Casas Viejas documents the tragic events of 1933, including interviews with survivors from the village. In January 1933, workers who were part of the CNT marched in the streets, demonstrating and believing that they were starting a revolution. Somehow during the demonstrations, two guards were wounded. The Civil Guard and Assault Guard arrived in Casas Viejas on January 11. Many of the villagers fled, but some anarchists tried to resist arrest and barricaded themselves in the home of an anarchist. When guards arrived, they set the house on fire with the anarchists and their families still inside. One anarchist survived the fire and emerged with a child, still alive. Soldiers and police then arrested anyone in the village who possessed a gun, marched them to the smoking ashes of the cottage and their dead colleagues, and shot them in the back. Twenty-four people died during the incident.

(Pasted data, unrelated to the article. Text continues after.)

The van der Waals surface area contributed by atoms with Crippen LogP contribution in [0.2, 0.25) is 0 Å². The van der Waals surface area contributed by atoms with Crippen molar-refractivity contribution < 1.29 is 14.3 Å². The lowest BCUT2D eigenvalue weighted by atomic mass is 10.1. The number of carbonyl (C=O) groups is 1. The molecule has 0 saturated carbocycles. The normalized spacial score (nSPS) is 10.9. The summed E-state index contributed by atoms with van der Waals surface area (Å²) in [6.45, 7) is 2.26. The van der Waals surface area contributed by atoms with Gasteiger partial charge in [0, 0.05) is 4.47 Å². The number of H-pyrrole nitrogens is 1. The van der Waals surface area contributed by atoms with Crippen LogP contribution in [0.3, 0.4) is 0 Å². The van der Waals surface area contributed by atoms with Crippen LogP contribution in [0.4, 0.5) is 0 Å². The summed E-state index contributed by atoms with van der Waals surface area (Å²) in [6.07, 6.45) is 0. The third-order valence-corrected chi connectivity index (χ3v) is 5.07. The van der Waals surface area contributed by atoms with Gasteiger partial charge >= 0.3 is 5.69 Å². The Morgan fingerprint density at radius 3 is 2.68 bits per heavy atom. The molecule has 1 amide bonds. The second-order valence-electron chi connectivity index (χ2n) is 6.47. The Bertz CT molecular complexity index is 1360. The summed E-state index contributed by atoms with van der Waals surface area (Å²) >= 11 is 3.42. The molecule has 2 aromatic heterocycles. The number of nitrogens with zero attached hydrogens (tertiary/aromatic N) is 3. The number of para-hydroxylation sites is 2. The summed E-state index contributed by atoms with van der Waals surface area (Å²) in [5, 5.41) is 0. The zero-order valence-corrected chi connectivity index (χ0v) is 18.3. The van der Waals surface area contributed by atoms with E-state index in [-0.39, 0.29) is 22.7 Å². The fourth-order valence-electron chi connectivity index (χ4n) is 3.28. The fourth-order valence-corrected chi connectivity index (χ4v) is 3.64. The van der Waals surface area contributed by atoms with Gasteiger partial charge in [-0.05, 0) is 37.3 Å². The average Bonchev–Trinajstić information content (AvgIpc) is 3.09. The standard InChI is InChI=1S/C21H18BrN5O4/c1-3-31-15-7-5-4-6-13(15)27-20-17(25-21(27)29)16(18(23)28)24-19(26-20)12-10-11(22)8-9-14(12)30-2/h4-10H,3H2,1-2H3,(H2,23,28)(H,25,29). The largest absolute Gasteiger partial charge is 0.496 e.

Monty Python's The Meaning of Life is a 1983 musical comedy film by the Monty Python comedy team. Unlike the two previous films they had made, which had more or less each told single, coherent stories, The Meaning of Life returns to the sketch comedy format of the troupe's original television series, loosely structured as a series of comic skits about the various stages of life.
The story of Karen Silkwood, a metallurgy worker at a plutonium processing plant who was purposefully contaminated, psychologically tortured and possibly murdered to prevent her from exposing blatant worker safety violations at the plant.
The film portrays a fictional nuclear war between NATO forces and the Warsaw Pact that rapidly escalates into a full scale exchange between the United States and the Soviet Union, focusing on the residents of Lawrence, Kansas, and Kansas City, Missouri, as well as several family farms situated next to nearby nuclear missile silos.